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Clin Infect Dis. 1994 Apr;18(4):639-47.

Characteristics related to the incidence and prevalence of acute respiratory tract infection in young children in Kenya.

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Department of Paediatrics and Microbiology, University of Nairobi, Kenya Medical Research Institute.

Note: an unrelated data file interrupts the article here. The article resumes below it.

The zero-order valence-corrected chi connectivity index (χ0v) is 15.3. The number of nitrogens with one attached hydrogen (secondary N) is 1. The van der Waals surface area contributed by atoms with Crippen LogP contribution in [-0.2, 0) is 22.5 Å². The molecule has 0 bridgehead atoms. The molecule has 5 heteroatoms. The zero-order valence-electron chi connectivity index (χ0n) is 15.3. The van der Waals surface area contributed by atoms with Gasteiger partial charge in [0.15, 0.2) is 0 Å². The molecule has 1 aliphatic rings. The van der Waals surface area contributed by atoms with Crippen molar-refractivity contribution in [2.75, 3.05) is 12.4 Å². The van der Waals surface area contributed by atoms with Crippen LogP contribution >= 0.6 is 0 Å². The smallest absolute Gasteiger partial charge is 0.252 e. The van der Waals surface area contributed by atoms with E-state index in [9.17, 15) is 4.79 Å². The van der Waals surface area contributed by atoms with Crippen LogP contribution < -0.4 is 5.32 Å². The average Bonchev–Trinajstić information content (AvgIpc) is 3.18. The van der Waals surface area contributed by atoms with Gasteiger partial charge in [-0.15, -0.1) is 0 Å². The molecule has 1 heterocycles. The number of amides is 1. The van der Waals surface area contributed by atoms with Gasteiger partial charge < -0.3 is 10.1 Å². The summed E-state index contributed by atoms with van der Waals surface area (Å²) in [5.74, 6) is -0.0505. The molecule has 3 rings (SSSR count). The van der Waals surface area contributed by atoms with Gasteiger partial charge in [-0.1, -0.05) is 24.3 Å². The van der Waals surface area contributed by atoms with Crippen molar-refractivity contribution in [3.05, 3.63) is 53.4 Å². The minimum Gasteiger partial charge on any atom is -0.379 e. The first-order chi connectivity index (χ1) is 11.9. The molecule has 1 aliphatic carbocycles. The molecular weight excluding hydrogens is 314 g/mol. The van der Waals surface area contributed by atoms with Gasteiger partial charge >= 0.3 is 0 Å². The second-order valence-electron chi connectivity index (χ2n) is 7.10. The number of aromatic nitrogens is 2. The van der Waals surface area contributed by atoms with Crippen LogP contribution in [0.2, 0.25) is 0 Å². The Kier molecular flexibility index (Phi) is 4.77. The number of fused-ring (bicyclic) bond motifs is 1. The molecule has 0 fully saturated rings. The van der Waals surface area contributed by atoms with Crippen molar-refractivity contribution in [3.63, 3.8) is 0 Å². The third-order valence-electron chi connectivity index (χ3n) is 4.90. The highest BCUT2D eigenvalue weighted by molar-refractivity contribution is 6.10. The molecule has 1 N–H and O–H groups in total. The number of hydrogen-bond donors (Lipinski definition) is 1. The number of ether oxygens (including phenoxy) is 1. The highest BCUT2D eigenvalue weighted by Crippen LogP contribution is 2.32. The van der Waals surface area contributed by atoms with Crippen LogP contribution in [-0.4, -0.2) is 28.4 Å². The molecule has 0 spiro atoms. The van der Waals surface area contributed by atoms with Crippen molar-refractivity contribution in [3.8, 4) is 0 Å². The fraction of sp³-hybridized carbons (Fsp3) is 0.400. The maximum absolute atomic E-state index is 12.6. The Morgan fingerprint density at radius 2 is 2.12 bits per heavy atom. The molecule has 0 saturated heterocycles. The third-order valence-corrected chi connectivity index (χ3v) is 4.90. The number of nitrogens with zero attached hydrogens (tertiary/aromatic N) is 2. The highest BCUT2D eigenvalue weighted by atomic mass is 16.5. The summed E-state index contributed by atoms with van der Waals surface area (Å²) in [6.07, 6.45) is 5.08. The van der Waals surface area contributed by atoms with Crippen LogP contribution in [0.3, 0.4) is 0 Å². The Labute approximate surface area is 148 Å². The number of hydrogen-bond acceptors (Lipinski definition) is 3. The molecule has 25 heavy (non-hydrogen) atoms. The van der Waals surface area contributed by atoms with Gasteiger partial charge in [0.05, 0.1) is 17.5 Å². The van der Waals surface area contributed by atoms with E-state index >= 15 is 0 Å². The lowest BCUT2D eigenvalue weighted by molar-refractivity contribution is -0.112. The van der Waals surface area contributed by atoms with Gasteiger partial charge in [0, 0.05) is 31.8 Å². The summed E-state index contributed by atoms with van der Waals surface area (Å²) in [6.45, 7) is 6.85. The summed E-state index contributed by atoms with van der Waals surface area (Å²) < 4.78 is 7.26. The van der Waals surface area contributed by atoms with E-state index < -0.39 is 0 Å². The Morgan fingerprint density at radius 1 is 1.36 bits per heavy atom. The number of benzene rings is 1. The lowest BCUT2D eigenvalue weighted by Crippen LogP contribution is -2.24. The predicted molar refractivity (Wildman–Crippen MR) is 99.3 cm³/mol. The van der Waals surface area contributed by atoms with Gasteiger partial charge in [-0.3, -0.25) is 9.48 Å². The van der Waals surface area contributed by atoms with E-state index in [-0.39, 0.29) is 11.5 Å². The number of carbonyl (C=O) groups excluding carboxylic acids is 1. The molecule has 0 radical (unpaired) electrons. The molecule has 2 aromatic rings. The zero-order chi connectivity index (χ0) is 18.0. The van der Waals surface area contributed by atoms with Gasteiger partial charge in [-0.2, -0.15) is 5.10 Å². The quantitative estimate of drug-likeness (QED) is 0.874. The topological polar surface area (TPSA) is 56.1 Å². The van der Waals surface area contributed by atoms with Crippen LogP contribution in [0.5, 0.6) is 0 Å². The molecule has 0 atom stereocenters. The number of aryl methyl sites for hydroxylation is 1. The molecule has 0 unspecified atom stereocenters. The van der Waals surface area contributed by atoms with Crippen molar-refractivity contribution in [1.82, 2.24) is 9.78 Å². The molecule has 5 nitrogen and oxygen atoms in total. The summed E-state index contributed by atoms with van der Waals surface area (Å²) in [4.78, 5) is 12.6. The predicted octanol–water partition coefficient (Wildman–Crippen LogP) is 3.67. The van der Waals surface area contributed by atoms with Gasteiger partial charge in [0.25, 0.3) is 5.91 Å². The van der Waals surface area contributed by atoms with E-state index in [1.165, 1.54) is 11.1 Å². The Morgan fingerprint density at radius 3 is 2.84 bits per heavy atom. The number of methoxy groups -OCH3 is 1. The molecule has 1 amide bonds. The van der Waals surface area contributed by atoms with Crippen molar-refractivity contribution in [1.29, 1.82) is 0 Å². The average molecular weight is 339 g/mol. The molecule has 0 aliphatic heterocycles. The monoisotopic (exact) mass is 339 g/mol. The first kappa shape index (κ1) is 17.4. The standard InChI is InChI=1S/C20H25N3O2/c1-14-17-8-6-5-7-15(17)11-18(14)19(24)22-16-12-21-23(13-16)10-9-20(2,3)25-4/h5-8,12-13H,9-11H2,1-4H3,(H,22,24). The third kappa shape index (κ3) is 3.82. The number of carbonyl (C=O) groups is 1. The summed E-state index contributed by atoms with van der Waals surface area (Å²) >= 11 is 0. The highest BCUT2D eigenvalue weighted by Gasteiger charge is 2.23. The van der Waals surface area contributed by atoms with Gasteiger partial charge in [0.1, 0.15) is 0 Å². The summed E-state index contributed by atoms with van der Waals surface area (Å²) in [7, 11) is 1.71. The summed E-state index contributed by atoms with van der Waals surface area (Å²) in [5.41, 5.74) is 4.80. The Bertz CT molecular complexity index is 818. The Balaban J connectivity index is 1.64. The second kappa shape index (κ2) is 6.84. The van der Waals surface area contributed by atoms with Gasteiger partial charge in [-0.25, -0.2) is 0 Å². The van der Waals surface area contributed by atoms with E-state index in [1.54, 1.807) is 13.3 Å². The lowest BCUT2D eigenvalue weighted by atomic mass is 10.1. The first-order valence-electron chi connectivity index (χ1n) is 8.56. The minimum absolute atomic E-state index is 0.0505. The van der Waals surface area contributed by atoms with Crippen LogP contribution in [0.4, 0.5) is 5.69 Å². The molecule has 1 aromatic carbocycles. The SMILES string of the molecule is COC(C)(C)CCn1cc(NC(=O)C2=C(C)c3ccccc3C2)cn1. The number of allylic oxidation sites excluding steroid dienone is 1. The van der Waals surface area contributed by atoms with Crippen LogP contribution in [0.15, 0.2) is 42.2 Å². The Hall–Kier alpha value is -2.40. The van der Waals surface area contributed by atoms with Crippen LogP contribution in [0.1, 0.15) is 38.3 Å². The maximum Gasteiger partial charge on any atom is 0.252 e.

Acute respiratory tract infection (ARI) in children is a prevalent condition that results in substantial morbidity and consumes large portions of health care resources in developing countries. We examined factors associated with the reported incidence and prevalence of ARI in a 3-year longitudinal study of 485 children < 5 years of age in rural Kenya. A large number of environmental factors, household and family characteristics, and child-specific factors were examined with use of multivariable methods. Few variables that may play a role in the incidence and prevalence of ARI (e.g., household tobacco use and weight z-score) were found to be related to such rates. Several factors related to ARI incidence and prevalence (e.g., mother's age, number of children, and community) were found to be associated with only mild ARI episodes. Evidence is presented to support the hypothesis that these factors are related to differential reporting of mild ARI episodes. The impact of such differential reporting on health care utilization and health education is discussed.

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